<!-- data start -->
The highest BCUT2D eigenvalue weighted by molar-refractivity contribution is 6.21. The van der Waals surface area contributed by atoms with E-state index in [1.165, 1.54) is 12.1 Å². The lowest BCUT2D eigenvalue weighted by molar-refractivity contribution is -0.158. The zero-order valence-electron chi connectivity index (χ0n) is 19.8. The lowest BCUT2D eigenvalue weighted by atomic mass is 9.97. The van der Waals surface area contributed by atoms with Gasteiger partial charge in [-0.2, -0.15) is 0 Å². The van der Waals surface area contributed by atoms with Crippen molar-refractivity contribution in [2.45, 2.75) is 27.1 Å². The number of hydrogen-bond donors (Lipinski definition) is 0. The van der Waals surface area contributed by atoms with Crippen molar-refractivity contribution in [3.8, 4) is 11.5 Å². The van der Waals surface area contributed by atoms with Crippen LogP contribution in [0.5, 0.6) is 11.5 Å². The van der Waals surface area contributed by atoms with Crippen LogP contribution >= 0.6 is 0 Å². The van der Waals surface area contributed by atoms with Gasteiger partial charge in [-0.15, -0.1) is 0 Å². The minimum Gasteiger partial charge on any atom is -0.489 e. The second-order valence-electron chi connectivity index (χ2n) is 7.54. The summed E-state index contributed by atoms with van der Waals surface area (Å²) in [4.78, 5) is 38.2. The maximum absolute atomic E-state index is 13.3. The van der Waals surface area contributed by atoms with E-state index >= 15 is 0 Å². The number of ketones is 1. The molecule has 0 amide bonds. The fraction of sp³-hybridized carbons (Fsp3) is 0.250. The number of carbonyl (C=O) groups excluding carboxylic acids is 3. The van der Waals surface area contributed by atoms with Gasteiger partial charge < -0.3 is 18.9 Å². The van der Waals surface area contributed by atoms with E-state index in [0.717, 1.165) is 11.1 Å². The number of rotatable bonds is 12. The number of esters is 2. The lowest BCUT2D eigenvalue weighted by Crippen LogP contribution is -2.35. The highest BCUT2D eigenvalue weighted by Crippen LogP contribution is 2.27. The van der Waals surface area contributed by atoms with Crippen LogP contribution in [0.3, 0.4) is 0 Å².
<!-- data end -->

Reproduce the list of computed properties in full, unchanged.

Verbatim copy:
The highest BCUT2D eigenvalue weighted by molar-refractivity contribution is 6.21. The van der Waals surface area contributed by atoms with E-state index in [1.165, 1.54) is 12.1 Å². The lowest BCUT2D eigenvalue weighted by molar-refractivity contribution is -0.158. The zero-order valence-electron chi connectivity index (χ0n) is 19.8. The lowest BCUT2D eigenvalue weighted by atomic mass is 9.97. The van der Waals surface area contributed by atoms with Gasteiger partial charge in [-0.2, -0.15) is 0 Å². The van der Waals surface area contributed by atoms with Crippen molar-refractivity contribution in [2.45, 2.75) is 27.1 Å². The number of hydrogen-bond donors (Lipinski definition) is 0. The van der Waals surface area contributed by atoms with Crippen molar-refractivity contribution in [3.8, 4) is 11.5 Å². The van der Waals surface area contributed by atoms with Crippen LogP contribution in [0.5, 0.6) is 11.5 Å². The van der Waals surface area contributed by atoms with Crippen LogP contribution >= 0.6 is 0 Å². The van der Waals surface area contributed by atoms with Gasteiger partial charge in [-0.15, -0.1) is 0 Å². The minimum Gasteiger partial charge on any atom is -0.489 e. The second-order valence-electron chi connectivity index (χ2n) is 7.54. The summed E-state index contributed by atoms with van der Waals surface area (Å²) in [4.78, 5) is 38.2. The maximum absolute atomic E-state index is 13.3. The van der Waals surface area contributed by atoms with E-state index >= 15 is 0 Å². The number of ketones is 1. The molecule has 0 amide bonds. The fraction of sp³-hybridized carbons (Fsp3) is 0.250. The number of carbonyl (C=O) groups excluding carboxylic acids is 3. The van der Waals surface area contributed by atoms with Gasteiger partial charge < -0.3 is 18.9 Å². The van der Waals surface area contributed by atoms with E-state index in [0.717, 1.165) is 11.1 Å². The number of rotatable bonds is 12. The number of esters is 2. The lowest BCUT2D eigenvalue weighted by Crippen LogP contribution is -2.35. The highest BCUT2D eigenvalue weighted by Crippen LogP contribution is 2.27. The van der Waals surface area contributed by atoms with Crippen LogP contribution in [0.3, 0.4) is 0 Å².